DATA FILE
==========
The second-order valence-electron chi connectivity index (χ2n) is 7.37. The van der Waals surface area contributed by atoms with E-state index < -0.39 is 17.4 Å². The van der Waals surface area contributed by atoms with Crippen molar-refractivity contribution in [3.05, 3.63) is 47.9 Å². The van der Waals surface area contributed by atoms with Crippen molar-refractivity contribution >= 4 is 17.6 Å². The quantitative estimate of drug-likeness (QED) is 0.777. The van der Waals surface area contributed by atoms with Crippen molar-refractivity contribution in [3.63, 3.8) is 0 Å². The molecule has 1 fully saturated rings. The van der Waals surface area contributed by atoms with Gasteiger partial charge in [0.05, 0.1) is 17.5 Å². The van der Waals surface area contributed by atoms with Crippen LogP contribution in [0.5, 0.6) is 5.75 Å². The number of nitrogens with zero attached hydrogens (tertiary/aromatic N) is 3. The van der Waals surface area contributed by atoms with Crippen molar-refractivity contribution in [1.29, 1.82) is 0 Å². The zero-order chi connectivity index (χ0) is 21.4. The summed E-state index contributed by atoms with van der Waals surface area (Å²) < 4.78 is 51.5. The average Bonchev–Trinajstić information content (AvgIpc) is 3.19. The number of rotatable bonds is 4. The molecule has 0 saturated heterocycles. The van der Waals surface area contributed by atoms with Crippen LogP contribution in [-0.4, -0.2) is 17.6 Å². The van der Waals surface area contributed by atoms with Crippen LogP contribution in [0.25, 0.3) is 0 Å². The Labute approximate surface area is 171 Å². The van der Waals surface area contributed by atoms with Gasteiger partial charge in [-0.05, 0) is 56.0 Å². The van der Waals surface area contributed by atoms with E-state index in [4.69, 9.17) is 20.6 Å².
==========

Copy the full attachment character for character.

The second-order valence-electron chi connectivity index (χ2n) is 7.37. The van der Waals surface area contributed by atoms with E-state index < -0.39 is 17.4 Å². The van der Waals surface area contributed by atoms with Crippen molar-refractivity contribution in [3.05, 3.63) is 47.9 Å². The van der Waals surface area contributed by atoms with Crippen molar-refractivity contribution >= 4 is 17.6 Å². The quantitative estimate of drug-likeness (QED) is 0.777. The van der Waals surface area contributed by atoms with Crippen molar-refractivity contribution in [3.63, 3.8) is 0 Å². The molecule has 1 fully saturated rings. The van der Waals surface area contributed by atoms with Gasteiger partial charge in [0.05, 0.1) is 17.5 Å². The van der Waals surface area contributed by atoms with Crippen LogP contribution in [0.5, 0.6) is 5.75 Å². The number of nitrogens with zero attached hydrogens (tertiary/aromatic N) is 3. The van der Waals surface area contributed by atoms with Crippen molar-refractivity contribution in [1.29, 1.82) is 0 Å². The zero-order chi connectivity index (χ0) is 21.4. The summed E-state index contributed by atoms with van der Waals surface area (Å²) < 4.78 is 51.5. The average Bonchev–Trinajstić information content (AvgIpc) is 3.19. The number of rotatable bonds is 4. The molecule has 0 saturated heterocycles. The van der Waals surface area contributed by atoms with Crippen LogP contribution in [-0.4, -0.2) is 17.6 Å². The van der Waals surface area contributed by atoms with Crippen LogP contribution in [0.25, 0.3) is 0 Å². The Labute approximate surface area is 171 Å². The van der Waals surface area contributed by atoms with Gasteiger partial charge in [-0.05, 0) is 56.0 Å². The van der Waals surface area contributed by atoms with E-state index in [4.69, 9.17) is 20.6 Å².